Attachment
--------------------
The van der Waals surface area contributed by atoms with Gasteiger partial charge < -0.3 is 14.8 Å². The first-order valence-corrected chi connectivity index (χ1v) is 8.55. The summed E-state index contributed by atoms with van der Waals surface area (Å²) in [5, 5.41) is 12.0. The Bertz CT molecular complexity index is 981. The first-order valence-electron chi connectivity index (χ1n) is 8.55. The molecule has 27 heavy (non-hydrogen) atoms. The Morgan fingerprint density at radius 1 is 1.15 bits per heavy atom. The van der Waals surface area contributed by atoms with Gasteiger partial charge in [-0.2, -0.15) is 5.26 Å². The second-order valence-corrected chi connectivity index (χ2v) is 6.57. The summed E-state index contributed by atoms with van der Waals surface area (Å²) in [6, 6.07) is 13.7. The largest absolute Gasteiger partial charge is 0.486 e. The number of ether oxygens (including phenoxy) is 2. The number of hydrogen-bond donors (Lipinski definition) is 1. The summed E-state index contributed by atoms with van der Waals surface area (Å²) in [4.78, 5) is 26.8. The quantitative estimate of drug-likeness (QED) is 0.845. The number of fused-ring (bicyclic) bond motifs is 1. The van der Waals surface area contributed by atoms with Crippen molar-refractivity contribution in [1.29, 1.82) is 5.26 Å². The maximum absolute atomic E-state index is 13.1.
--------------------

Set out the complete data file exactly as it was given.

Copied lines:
The van der Waals surface area contributed by atoms with Gasteiger partial charge < -0.3 is 14.8 Å². The first-order valence-corrected chi connectivity index (χ1v) is 8.55. The summed E-state index contributed by atoms with van der Waals surface area (Å²) in [5, 5.41) is 12.0. The Bertz CT molecular complexity index is 981. The first-order valence-electron chi connectivity index (χ1n) is 8.55. The molecule has 27 heavy (non-hydrogen) atoms. The Morgan fingerprint density at radius 1 is 1.15 bits per heavy atom. The van der Waals surface area contributed by atoms with Gasteiger partial charge in [-0.2, -0.15) is 5.26 Å². The second-order valence-corrected chi connectivity index (χ2v) is 6.57. The summed E-state index contributed by atoms with van der Waals surface area (Å²) in [6, 6.07) is 13.7. The largest absolute Gasteiger partial charge is 0.486 e. The number of ether oxygens (including phenoxy) is 2. The number of hydrogen-bond donors (Lipinski definition) is 1. The summed E-state index contributed by atoms with van der Waals surface area (Å²) in [4.78, 5) is 26.8. The quantitative estimate of drug-likeness (QED) is 0.845. The number of fused-ring (bicyclic) bond motifs is 1. The van der Waals surface area contributed by atoms with Crippen molar-refractivity contribution in [1.29, 1.82) is 5.26 Å². The maximum absolute atomic E-state index is 13.1.